■ Our (sort of) methodical march through Proverbs stumbles over a lot of clunkers, but Proverbs 20:3 shows that some bits of wisdom are, indeed, timeless:
3 It is to one’s honor to avoid strife,
but every fool is quick to quarrel.
True then and now.
■ I liked Tom Nichols' book, The Death of Expertise, quite a bit, without totally agreeing on some points. But he expands on one of the major points of agreement in the Chronicle of Higher Education: Our Graduates Are Rubes
The pampering of students as customers, the proliferation of faux "universities," grade inflation, and the power reversal between instructor and student are well-documented, much-lamented academic phenomena. These parts, however, make up a far more dangerous whole: a citizenry unprepared for its duties in the public sphere and mired in the confusion that comes from the indifferent and lazy grazing of cable, talk radio, and the web. Worse, citizens are no longer approaching political participation as a civic duty, but instead are engaging in relentless conflict on social media, taking offense at everything while believing anything.
Let's not leave out the modern university's commitment to
mindsets" into conformance with Progressive dogma.
■ Like most of America, I avoided watching the Emmys. I've also avoided paying for streaming services beyond Amazon Prime and Netflix. But Rich Lowry at NRO has some useful things to say about an Emmy-winning Hulu series portraying a theocratic dystopia that's been adopted as anti-Trump gospel: The ‘Handmaid’s Tale’ Lunacy. Because, dontcha know, Trump is all about "imposing sexual morality". But:
The president doesn’t want to impose his traditional sexual
morality because, for starters, he doesn’t have any to impose.
His critics are mistaking a thrice-married real estate mogul who
has done cameos in Playboy videos and extensive interviews on
The Howard Stern Show with Cotton Mather. He isn’t
censorious; he’s boorish.
“I thought this could be a great cautionary tale,” director Reed Morano says of the show. “We don’t think about how women are treated in other countries as much as we should, and I guess I thought this would raise awareness.” Fair enough. The Handmaid’s Tale does have something to tell us about, say, Saudi Arabia. But, in an uncomfortable fact for Christian-fearing feminists, none of the world’s women-hating theocracies are Christian.
■ Hey, kids, what time is it? Matt Welch knows, and will tell you in this LATimes column: Now's the time to talk about flood insurance, and moral hazard.
Q: What do you call a congressman who votes against emergency aid
for hurricane victims?
A: A “piece of [shit].”
Sure, the Northern Kentucky Chamber of Commerce later apologized for that particular characterization of the libertarian-leaning Rep. Thomas Massie (R-Ky.), who was one of just three members of the House of Representatives brave and/or foolish enough to vote against the $7.85-billion Hurricane Harvey relief bill. But generally speaking, this is how the public treats heretics who oppose blank checks during times of crisis.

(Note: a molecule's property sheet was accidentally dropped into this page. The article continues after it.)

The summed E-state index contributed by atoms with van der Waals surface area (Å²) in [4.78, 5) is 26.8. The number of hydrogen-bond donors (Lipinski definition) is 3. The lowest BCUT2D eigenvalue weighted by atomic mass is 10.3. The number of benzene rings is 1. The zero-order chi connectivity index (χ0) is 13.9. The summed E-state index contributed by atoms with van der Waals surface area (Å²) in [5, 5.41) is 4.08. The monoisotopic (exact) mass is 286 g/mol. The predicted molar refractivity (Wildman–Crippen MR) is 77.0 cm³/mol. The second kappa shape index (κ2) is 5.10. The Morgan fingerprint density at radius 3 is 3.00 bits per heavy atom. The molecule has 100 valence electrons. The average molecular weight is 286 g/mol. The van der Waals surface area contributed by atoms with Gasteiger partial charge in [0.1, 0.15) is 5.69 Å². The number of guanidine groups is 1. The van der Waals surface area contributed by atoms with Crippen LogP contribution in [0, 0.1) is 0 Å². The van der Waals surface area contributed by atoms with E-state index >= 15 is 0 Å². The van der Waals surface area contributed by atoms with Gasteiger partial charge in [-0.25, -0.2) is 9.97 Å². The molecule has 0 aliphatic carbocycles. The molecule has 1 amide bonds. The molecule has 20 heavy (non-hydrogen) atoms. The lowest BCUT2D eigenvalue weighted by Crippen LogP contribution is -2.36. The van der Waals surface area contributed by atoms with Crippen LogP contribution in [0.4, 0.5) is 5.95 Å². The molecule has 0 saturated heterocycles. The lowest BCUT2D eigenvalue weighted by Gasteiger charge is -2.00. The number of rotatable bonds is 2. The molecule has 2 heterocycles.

The National Flood Insurance Program, as Welch describes, is all about forcing "South Dakota to bail out South Beach". You'd think Social Justice would be all over that fundamental unfairness, but … nah.
[In fairness, though, Federal agricultural subsidies probably run the other way. But instead of making that an argument for maintaining NFIP, how about ending ag subsidies too?]
■ Sophia Chen writes in Wired: AI Research Is in Desperate Need of an Ethical Watchdog. Ohmigod, why?
About a week ago, Stanford University researchers posted online a study on the latest dystopian AI: They'd made a machine learning algorithm that essentially works as gaydar. After training the algorithm with tens of thousands of photographs from a dating site, the algorithm could, for example, guess if a white man in a photograph was gay with 81 percent accuracy. The researchers’ motives? They wanted to protect gay people. “[Our] findings expose a threat to the privacy and safety of gay men and women,” wrote Michal Kosinski and Yilun Wang in the paper. They built the bomb so they could alert the public about its dangers.
OK, Ms. Chen's snark aside, she treads dangerously close to "let's ban such research, because I didn't like the results." Her solution: adapting/expanding existing "Institutional Review Board"-style regulation of research proposals. That has its own problems.
■ Megan McArdle reacts to demands that "we" not "normalize Trump". After seven long months of the Trump Administration, it's clear: We Didn't Normalize Trump. We Normalized the Left's Violence.
But the process of not normalizing Trump has instead normalized a lot of other things, bad ones. Like public disorder. Like persistent, pervasive anxiety that often looks like mass hysteria. Like people on both sides who try to minimize the illiberal tactics of the radicals on their own side by pointing mostly to the offenses of the other. (Yes, President Trump, I’m looking at you. And also at the folks who held light-hearted debates about whether it was okay to sucker-punch Richard Spencer.)
Her triggering factoid: it cost law enforcement $600K to provide security for a Ben Shapiro speech at Berkeley. The "price we pay" for freedom.
■ And your Tweet du Jour is yet another whack at our favorite punching bag…
hillary clinton was paid an advance of $14,000,000 for this book pic.twitter.com/S7oNJEDN0R— Sam 🐫 Kriss (@sam_kriss) September 17, 2017